What workers really think of their employers' health and retirement plans.
By Robert Dixon
How are insurance companies preparing to survive—and maybe thrive—in this era of “stable instability?” In its 16th annual survey of global insurance executives, accounting and consulting firm PwC (formerly PriceWaterhouseCoopers) examined what companies are doing to deal with today’s chaotic business landscape.
The industry overview, “Dealing with Disruption: Adapting to Survive and Thrive,” found insurance CEOs are focusing on “a few carefully selected initiatives to stimulate organic growth; exploring new ways to attract and keep customers; and balancing efficiency with agility. And to succeed in these three goals, CEOs are recognizing the role that trust plays, and that they’ll have to work hard to repair the bridges between business and society.”
"The industry is facing significant challenges and opportunities: trajectories of growth in different parts of the world are diverging; customers are demanding more transparent and accessible products; technology is revolutionizing risk analysis and customer profiling; and the speed of change is putting existing business models at risk,” David Law, global leader of PwC’s insurance practice, writes in the report’s introduction. “There is also a heightened threat of new entrants picking off profitable business. The insurers that come out on top will focus keenly on the customer and have a superior capacity for innovation and reinvention. They’ll be able to anticipate change and how it affects them, as well as be nimble enough to quickly capitalize on emerging opportunities."
Key findings from the survey include:
- Insurers are upbeat about their companies’ future, PwC found. Nearly 90 percent of those surveyed were “at least reasonably confident” about revenue growth over the next 12 months and next three years. That figure contrasts markedly with CEOs’ views about the economy; only 15 percent expect growth and a quarter foresee declines ahead, PwC reported. Even that is upbeat; a year ago, almost half of insurance executives expected the economy to decline.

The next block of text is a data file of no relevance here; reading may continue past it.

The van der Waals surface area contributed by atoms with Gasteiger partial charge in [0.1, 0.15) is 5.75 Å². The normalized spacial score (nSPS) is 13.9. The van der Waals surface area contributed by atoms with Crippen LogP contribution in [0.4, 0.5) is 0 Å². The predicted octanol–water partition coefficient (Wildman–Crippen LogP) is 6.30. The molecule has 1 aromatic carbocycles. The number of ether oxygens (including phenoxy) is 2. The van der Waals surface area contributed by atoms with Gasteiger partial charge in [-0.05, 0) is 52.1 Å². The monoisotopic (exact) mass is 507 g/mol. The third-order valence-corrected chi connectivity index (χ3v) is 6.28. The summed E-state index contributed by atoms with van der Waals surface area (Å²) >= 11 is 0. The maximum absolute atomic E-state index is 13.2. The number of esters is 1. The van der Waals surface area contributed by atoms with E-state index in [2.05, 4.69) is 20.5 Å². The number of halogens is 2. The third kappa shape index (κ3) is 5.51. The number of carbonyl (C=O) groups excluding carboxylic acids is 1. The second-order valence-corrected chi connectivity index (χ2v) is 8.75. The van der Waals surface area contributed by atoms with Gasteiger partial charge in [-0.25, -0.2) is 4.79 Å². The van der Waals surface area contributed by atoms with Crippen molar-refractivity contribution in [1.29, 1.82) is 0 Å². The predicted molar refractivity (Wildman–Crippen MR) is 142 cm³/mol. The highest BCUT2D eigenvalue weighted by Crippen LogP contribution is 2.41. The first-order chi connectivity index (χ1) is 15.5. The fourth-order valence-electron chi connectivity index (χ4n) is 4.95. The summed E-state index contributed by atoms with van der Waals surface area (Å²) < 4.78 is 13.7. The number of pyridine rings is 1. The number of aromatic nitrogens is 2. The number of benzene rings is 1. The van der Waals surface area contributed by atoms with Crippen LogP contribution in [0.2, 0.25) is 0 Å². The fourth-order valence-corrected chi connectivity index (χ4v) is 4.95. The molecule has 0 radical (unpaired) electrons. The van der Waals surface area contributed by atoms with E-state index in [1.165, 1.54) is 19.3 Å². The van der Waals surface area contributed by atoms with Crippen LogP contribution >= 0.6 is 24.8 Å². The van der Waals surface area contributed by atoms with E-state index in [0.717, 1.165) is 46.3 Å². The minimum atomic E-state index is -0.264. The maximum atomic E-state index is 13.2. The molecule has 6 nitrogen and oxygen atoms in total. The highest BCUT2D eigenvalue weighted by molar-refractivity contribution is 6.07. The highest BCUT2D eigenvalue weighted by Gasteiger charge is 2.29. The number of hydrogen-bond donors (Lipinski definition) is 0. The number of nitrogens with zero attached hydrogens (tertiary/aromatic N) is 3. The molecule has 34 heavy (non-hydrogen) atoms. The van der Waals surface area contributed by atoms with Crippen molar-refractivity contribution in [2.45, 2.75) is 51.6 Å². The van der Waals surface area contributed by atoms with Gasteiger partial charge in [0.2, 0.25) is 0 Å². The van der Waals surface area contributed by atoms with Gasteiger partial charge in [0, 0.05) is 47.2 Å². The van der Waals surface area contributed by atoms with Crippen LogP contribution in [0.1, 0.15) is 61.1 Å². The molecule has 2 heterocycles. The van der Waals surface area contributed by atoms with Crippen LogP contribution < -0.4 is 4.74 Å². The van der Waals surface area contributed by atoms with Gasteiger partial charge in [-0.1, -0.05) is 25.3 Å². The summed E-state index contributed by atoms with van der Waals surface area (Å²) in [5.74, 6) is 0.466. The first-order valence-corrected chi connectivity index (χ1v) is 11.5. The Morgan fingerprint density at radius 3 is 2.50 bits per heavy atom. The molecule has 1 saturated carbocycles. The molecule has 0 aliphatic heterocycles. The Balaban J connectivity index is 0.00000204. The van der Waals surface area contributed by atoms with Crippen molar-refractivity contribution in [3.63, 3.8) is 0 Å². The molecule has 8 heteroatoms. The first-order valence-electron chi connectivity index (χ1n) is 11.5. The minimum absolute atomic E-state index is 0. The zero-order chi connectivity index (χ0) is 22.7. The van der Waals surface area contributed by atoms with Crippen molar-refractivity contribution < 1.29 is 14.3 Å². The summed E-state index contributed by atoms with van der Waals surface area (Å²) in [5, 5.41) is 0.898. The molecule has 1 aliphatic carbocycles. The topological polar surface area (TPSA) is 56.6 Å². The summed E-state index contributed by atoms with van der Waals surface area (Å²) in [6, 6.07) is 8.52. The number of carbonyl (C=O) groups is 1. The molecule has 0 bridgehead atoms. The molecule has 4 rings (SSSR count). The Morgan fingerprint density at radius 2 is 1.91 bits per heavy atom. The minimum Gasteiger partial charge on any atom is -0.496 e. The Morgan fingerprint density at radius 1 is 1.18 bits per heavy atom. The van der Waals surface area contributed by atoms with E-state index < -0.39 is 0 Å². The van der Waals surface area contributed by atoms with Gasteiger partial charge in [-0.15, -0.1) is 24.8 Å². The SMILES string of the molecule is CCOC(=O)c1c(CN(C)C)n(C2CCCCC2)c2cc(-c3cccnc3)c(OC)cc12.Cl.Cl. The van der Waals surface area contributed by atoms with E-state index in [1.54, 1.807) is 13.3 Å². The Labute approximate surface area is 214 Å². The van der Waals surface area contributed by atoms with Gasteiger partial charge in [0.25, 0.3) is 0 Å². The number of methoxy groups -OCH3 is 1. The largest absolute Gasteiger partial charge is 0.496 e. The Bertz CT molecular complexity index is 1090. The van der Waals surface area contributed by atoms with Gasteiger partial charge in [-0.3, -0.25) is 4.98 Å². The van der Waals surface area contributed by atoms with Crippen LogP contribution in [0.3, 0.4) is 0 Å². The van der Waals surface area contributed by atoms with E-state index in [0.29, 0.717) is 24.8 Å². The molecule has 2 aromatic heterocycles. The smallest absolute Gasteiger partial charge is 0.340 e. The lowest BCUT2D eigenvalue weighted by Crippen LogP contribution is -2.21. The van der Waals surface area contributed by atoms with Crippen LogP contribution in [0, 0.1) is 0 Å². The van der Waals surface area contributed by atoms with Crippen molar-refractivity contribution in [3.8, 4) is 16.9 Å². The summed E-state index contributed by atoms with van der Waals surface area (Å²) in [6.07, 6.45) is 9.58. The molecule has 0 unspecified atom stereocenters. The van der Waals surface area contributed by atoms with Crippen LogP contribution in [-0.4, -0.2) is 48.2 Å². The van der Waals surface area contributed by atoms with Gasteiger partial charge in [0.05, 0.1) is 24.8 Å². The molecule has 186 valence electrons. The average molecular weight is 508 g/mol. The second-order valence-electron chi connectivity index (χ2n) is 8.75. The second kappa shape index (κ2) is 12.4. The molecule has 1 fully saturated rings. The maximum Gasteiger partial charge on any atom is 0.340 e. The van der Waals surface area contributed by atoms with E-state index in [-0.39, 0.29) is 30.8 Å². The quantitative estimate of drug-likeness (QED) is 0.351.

- Some 86 percent of industry leaders said they plan to increase investment in technology over the next 12 months, more than any other commercial sector PwC examined.
- Another 58 percent are concerned about the shift in consumer spending on insurance products. In the report, PwC said its findings raise questions about whether insurers are moving quickly enough to keep up with market shifts.
- The insurance industry needs to rebuild consumer trust. About 55 percent of insurance executives expressed concern over this issue, slightly more than any other financial services industry sector, the consulting firm reported.
- Global executives see the most likely growth markets as Asia and Latin America; they are least likely to focus on growth from Western Europe and the Middle East, PwC reported. Major disasters and a lack of information have cooled interest in some emerging markets, the survey found.
- The focus over the next 12 months is on the customer. Growing the customer base (71 percent), enhancing customer service (59 percent) and improving operational effectiveness (52 percent) are the three top areas targeted for investment by insurance executives over the next year.
- The availability of people with key skills (64 percent), changing consumer behaviors (58 percent) and increasing tax burdens (57 percent) are seen as the main barriers to growth in the industry.
Technology, the internet, social media and an uncertain economy are driving rapid changes both in customer expectations and the ability of the insurance industry to meet consumers’ needs, PwC reported. “We will see financial service providers use ‘big data’ analytics to design products that adapt to the changing needs of the household as they move through different life stages,” says Dr. Anand Rao, principal overseeing innovation in analytics for the insurance practice at PwC US. “Advice will be tailored based on age, making it simpler for consumers and advisors, while automation and analytics reduce the complexity of insurance products.”
In its report, PwC points out that the same new technologies and market data that present opportunities for growth to the current industry may also make it easier for new competitors to enter the market.
“The speed at which insurers are able to anticipate and adapt to change, rather than simply reacting to events, will be a key differentiator in the transformation ahead,” the report says. “To stay in the game, they will need to think and act at the same rate as technology and customer expectations evolve.”
PwC surveyed 1,330 insurance executives, obtained results from 92 of them and interviewed 39 face-to-face for the study. The complete report is available at www.pwc.com/ceosurvey.
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